Afghans to US Military: Be at Least a Little Ashamed

This is one Afghanistan newspaper’s reaction today to the story of the massacre by a US staff sergeant of 16 villagers, including 9 children, near Qandahar. It is a medley of photographs of US troops in the country. Note that the source, Afghanpaper.com, in Dari Persian, is considered an “independent” news source by the US government; it is not a Taliban operation, and has usually been balanced. The headline is, “Let us be at least a little bit ashamed.”

The BBC is reporting that villagers are complaining that one of the victims was 2 years old. A woman wept, “They say they are Taliban. Are there any 2-year-old Taliban?” She said, “They are always setting dogs on us and helicopters circle at night.” The Taliban press in Afghanistan is giving the number of civilians killed as 45, and this sort of incident makes Taliban propaganda more credible to Afghans.

An Afghanistan expert asked me, “How was an armed soldier able to leave a well-defended US military base at 3 in the morning without being challenged?” “There is more,” he said darkly, “to this than meets the eye.” Another troubling question is whether it was wise to send this man on 3 Iraq rotations and one Afghan one. Wouldn’t that warp a person, that intensity of years-long combat?

The fairness or unfairness of the contextless collage below is irrelevant to its emotional impact on Afghans whose sense of national sovereignty is being injured by the more-than-a-decade US occupation of their country. Going into homes where there are unveiled women, and exposing them to the gaze of 18 year old strange American men, is always going to anger Afghans. I’ve had US government people almost shout at me that such considerations cannot be allowed to come into play when you are doing counter-terrorism, that the chief thing is to find the weapons caches. But this kind of thing is why the Iraqi parliament voted the US troops right out of their country as soon as they could, and if the Afghan parliament had any real power, it would, too (some parliamentarians have already called for a jihad against the US over the Qur’an burning fiasco).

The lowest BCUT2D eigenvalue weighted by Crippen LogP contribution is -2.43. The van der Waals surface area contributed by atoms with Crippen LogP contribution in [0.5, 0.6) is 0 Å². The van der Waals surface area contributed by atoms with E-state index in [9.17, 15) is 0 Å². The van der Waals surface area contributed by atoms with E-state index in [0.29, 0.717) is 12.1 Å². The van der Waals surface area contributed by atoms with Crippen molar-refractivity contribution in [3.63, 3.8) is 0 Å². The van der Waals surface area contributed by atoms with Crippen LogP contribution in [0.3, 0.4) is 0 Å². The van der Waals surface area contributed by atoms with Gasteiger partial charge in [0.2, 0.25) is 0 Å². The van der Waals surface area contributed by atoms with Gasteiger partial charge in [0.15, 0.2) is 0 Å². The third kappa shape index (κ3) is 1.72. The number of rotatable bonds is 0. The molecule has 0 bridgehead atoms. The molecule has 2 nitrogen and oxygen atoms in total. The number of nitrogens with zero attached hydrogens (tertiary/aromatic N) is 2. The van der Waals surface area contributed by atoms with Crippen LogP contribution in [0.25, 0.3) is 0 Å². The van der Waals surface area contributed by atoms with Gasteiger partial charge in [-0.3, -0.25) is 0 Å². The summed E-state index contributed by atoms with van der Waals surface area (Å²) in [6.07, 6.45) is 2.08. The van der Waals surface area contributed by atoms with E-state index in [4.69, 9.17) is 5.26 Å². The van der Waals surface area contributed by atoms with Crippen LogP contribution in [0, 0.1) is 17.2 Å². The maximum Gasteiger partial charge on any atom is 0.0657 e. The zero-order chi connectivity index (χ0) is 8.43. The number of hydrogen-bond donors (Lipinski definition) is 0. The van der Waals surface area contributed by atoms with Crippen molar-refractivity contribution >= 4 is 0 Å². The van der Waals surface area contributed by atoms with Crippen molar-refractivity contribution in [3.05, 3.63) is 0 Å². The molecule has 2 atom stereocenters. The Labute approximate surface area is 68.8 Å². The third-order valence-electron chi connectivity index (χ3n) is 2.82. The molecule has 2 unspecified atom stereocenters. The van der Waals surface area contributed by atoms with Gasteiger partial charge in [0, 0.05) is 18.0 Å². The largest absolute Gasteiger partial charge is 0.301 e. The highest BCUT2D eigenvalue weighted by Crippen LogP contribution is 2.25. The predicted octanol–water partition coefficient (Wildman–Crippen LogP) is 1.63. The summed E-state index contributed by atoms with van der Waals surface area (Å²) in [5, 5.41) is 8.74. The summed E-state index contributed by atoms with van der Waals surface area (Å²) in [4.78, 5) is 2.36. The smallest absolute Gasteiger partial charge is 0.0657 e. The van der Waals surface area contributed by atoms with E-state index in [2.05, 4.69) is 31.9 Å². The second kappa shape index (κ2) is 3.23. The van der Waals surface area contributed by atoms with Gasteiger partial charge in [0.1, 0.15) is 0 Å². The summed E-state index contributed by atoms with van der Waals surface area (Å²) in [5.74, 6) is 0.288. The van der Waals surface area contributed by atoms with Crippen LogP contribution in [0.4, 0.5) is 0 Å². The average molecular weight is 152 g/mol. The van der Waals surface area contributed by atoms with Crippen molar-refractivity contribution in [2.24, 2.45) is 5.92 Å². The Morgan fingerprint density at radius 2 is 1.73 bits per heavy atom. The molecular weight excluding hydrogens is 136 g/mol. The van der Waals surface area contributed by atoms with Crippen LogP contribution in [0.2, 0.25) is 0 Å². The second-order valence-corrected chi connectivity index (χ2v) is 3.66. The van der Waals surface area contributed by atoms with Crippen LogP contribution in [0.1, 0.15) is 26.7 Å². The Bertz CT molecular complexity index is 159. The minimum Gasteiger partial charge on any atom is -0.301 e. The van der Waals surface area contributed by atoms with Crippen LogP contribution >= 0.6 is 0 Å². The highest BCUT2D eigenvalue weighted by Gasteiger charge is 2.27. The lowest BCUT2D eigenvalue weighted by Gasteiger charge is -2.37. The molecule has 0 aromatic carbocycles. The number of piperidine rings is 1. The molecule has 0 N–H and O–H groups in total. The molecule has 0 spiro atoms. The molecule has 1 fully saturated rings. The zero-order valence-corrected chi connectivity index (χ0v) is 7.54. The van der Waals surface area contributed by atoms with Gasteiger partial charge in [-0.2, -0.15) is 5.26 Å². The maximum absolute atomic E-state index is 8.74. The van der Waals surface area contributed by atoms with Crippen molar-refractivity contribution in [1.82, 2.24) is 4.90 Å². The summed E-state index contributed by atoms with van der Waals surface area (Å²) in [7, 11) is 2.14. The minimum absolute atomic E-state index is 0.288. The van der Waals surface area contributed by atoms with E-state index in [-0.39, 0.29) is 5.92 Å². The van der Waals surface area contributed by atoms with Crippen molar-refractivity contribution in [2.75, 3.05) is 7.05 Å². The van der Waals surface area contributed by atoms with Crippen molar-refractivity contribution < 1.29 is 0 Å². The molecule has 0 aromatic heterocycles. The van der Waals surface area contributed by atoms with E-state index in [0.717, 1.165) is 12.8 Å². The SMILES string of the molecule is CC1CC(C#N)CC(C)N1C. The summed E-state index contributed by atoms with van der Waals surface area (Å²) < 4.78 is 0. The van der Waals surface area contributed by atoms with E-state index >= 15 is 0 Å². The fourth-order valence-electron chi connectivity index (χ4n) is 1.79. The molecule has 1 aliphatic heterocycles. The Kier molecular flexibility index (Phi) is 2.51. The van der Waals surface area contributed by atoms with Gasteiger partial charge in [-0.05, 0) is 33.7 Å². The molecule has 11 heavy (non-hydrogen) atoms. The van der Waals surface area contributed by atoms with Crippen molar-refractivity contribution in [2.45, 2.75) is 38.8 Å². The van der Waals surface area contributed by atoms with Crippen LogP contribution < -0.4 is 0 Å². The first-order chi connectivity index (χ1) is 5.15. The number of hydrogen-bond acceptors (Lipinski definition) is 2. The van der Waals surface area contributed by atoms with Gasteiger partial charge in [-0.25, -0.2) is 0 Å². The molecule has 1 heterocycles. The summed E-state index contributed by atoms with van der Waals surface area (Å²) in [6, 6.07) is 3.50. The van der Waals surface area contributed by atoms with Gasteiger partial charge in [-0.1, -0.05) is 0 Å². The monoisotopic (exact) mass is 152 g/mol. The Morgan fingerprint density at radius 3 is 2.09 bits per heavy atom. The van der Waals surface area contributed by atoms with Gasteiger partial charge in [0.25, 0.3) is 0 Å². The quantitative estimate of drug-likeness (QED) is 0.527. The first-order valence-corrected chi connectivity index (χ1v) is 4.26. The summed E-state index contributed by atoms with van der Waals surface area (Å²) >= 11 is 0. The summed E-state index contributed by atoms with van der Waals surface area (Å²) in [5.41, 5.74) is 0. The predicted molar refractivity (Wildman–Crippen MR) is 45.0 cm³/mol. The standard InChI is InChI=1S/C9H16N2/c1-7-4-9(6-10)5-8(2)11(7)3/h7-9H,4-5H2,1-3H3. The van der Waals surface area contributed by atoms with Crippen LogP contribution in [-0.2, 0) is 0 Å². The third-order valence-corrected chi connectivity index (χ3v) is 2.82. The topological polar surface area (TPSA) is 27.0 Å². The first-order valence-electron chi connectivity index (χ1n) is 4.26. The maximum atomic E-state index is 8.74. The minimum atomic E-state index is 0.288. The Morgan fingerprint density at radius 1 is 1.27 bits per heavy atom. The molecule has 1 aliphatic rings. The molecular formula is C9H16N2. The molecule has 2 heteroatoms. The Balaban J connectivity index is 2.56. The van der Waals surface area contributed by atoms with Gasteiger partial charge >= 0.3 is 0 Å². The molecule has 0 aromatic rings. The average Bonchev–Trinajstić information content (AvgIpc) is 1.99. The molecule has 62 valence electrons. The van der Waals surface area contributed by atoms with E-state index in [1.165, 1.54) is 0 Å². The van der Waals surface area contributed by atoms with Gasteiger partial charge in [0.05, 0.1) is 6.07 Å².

The Qur’an-burning scandal and this soldier going berserk are in many ways tangential to the Afghanistan War, but this does not mean they are unimportant. In the history of anti-colonial struggles (which is how the anti-US forces in Afghanistan and Pakistan see the war), almost accidental minor incidents frequently became rallying cry. The Dinshaway incident in Egypt in 1906 is a famous example. Some 13 years later there were hundreds of thousands of Egyptians in the streets demanding a British departure, which was achieved in 1922.

The US is hoping to be mostly out of Afghanistan by the end of 2013. But there is a plan for special forces to remain in the long term. The Peshawar-based Frontier Post calls this plan a “wild goose chase” for the US, and says it almost certainly doomed to failure.

Here is a mirror of the Afghanpaper.com newspaper page:

کمی خجالت بکشیم !

 

تاریخ انتشار:  
۲۲:۰۰    ۱۳۹۰/۱۲/۲۱

کد خبر:
33658

منبع:

نسخه چاپی


کمی خجالت بکشیم !


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34 Responses

  1. A terrible tragedy…the longest war in American history and still no end in sight.

    • Actually, the administration announced 2014 as the end of the war two and a half years ago, and recently said that the date might be moved up to next year.

      This isn’t “the longest war in American history” because the current administration is ramping down gradually instead of quickly. It’s the longest war in American history because we spent the seven years after Tora Bora lingering around with no real purpose or exit strategy.